hiring family members

Pros and Cons of Hiring Family Members for Your Business

By Natalie Craigmile

Working with family members is a lot more common than people think. However, every family is different and working with family presents both unique advantages and challenges. Check out the article below to find out if hiring a family member is the right choice for you.

What are the benefits of hiring a family member?

You have the inside scoop.

You probably already know whether they present themselves well to others, did well in school, are trustworthy, etc. If it’s your spouse, maybe you already know that they complement your qualities and help fill certain skills that you lack. You already have much more information about your family member than you could ever get from a stranger in a one-hour job interview.

They are incentivized to do a good job.

As long as you already have a good relationship with this person, they will likely feel some loyalty and pressure to do their best on the job. They will want not want to slack off and cause a conflict with you. Looking bad to a colleague is one thing, but disappointing a sibling or parent is much worse.

Everyone has skin in the game.

If you hire a close family member, their financial success is often closely tied to yours. When the business does well, both you and the family member will benefit. This can be a powerful motivator for both people. In some cases, hiring your child, spouse, or parent can even save you money on your taxes.

Your relationship grows.

When you begin working with this person, your relationship is bound to change. You will be working towards a common goal together and you will likely develop a new, exciting dimension to your relationship.

What are the downsides?

They may expect special privileges.

When the boss is a relative, sometimes it can be tempting for an employee to assume they will receive special privileges. This might mean not showing up on time or taking extra-long lunch breaks. You don’t want to hire anyone who will disgruntle your other employees or force you to play favorites.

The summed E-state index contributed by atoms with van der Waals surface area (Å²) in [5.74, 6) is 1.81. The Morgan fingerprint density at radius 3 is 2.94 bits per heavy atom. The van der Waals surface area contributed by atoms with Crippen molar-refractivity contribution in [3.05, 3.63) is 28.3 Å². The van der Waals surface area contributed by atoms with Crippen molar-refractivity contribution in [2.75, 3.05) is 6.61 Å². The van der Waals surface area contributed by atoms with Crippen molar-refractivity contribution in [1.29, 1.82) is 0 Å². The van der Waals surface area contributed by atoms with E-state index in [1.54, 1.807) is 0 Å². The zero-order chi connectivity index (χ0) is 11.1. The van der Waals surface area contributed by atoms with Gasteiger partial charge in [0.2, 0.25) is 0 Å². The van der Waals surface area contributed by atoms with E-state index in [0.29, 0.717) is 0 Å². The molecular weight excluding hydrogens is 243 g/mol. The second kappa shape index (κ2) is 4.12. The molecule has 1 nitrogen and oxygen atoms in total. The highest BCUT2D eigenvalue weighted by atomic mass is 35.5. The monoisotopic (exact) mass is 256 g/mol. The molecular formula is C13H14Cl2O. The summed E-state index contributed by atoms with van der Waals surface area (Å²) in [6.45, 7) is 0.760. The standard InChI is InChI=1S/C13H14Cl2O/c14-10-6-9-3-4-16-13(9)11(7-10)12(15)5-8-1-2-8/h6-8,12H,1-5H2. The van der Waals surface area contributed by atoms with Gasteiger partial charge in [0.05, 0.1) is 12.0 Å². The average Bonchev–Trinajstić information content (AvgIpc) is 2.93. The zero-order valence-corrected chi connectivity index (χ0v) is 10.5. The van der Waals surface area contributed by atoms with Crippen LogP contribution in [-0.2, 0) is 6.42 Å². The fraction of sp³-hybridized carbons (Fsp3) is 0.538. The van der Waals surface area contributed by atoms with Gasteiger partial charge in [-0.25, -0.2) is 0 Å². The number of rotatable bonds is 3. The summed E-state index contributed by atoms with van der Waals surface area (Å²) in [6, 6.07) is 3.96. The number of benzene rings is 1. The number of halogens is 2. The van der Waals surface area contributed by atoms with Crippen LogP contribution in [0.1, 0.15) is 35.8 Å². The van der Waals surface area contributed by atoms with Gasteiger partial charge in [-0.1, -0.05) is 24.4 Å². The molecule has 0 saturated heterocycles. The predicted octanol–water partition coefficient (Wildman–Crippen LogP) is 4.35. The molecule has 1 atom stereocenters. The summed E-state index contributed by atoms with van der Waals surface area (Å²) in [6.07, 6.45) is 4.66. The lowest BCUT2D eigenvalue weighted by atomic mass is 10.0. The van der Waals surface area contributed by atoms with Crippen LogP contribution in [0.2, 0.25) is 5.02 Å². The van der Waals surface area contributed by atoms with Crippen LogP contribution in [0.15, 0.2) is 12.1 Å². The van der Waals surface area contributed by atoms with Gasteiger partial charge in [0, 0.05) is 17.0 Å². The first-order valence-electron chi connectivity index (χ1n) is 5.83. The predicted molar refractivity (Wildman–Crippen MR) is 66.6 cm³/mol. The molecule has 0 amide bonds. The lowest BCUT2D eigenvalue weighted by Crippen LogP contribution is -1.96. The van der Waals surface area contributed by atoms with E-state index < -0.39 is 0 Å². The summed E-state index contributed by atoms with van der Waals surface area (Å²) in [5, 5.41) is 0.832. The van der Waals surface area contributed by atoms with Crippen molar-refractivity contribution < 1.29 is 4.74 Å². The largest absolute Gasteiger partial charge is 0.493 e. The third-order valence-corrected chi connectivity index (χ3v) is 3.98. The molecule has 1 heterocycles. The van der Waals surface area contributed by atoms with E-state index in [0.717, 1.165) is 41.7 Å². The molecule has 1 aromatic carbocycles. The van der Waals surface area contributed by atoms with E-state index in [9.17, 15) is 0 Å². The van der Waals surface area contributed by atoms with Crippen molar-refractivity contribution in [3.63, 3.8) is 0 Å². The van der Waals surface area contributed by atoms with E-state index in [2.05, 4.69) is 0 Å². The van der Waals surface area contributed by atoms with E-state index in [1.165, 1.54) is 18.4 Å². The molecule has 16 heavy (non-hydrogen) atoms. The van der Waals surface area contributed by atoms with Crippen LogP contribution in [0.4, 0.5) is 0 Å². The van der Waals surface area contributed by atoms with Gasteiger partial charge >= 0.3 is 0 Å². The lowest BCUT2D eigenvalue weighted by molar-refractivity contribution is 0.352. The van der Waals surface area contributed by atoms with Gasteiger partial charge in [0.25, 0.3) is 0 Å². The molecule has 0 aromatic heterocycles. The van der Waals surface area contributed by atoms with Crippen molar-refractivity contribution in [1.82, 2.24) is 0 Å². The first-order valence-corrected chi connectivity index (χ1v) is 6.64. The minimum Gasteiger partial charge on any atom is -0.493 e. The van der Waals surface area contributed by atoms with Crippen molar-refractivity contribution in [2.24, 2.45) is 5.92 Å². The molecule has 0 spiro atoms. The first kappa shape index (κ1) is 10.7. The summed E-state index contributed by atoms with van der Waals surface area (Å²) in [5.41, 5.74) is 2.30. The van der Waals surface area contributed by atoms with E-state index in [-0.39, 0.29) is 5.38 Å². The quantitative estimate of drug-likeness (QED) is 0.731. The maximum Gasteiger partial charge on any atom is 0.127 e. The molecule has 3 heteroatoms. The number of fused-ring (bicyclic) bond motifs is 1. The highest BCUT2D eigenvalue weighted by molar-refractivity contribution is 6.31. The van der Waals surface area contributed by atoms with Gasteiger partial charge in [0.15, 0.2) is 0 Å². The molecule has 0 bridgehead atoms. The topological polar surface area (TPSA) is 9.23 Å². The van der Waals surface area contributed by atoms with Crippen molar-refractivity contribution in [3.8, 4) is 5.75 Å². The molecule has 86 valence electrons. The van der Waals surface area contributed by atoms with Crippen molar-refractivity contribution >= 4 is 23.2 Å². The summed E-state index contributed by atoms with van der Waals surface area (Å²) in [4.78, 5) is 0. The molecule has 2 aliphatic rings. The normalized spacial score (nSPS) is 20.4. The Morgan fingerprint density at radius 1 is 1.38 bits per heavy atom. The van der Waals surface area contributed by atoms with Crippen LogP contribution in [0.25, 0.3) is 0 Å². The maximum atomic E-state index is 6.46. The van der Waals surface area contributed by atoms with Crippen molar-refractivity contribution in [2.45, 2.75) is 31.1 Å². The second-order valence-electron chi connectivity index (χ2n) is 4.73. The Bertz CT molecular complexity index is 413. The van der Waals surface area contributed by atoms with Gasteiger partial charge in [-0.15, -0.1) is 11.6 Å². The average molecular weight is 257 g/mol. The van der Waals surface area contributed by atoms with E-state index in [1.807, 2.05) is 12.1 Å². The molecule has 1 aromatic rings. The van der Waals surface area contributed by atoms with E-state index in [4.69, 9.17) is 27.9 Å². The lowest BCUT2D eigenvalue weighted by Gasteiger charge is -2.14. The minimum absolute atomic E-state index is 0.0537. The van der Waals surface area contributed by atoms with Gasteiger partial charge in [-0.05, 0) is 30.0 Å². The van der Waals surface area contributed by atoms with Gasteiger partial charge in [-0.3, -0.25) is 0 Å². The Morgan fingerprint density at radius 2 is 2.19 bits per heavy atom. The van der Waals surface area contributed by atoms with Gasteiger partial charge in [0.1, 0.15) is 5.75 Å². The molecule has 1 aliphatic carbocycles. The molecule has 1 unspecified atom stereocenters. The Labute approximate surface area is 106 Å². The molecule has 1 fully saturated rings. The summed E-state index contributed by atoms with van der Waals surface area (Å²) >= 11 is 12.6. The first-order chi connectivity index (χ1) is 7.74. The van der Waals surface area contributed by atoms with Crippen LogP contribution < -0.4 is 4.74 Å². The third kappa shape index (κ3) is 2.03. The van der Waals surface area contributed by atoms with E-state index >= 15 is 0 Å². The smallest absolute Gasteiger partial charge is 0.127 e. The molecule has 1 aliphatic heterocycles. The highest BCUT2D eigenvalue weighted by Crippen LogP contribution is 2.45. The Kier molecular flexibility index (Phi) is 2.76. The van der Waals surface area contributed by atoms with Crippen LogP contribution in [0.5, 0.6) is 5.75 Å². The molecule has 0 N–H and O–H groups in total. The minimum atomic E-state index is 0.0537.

Separating your work and home life can be difficult.

This is especially true if you hire your spouse or partner. Communicating on a professional level is very different than communicating on a personal level. Spending too much time with one person can cause serious friction. If you aren’t careful, trouble at work can bleed into your personal life. Only tackle working with this person if your relationship is on solid footing.

Your relationship may sour.

You give your relative a chance and hire them. But what happens to your relationship if things don’t work out? If you and your family member can’t make things work, you may have to fire them or they may end up quitting. This can permanently damage your relationship. Think of all the holidays when you will still have to see and spend time with this person.

The Bottom Line

Working with a family member will ultimately change your relationship — maybe for better or maybe for worse. You may have arguments or tensions due to the stress of the business that never would have existed otherwise between family members. On the other hand, sharing your life’s work with one of your family members may allow you to become closer than ever and strengthen your bond overall.

My advice is this: Don’t hire a family member just to give them a job. Only bring them on if you really think they would be good at what you do and would work well with your team. Otherwise you’re setting yourself up for future conflict and tough conversations.

Second, if possible, create a natural trial period, such as asking for their help during your busy season or for a summer internship. That way you can both give it a try within a finite time period and there is no awkwardness if either of you chooses not to work together again in the future.

Finally, have realistic expectations. It may not work out and that’s okay — emphasize that you’re always open to a conversation if things aren’t going well, and ensure that they are open to feedback as well. As long as you are both coming from a good place and working to improve together, it can be a positive experience.

Do you have suggestions for making a family business successful? Share them in the comments.

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Natalie Craigmile on Linkedin
Natalie Craigmile
Natalie Craigmile is a writer at ProMatcher, a resource that helps home improvement contractors find marketing opportunities. She writes about small business growth from her home office in Virginia.

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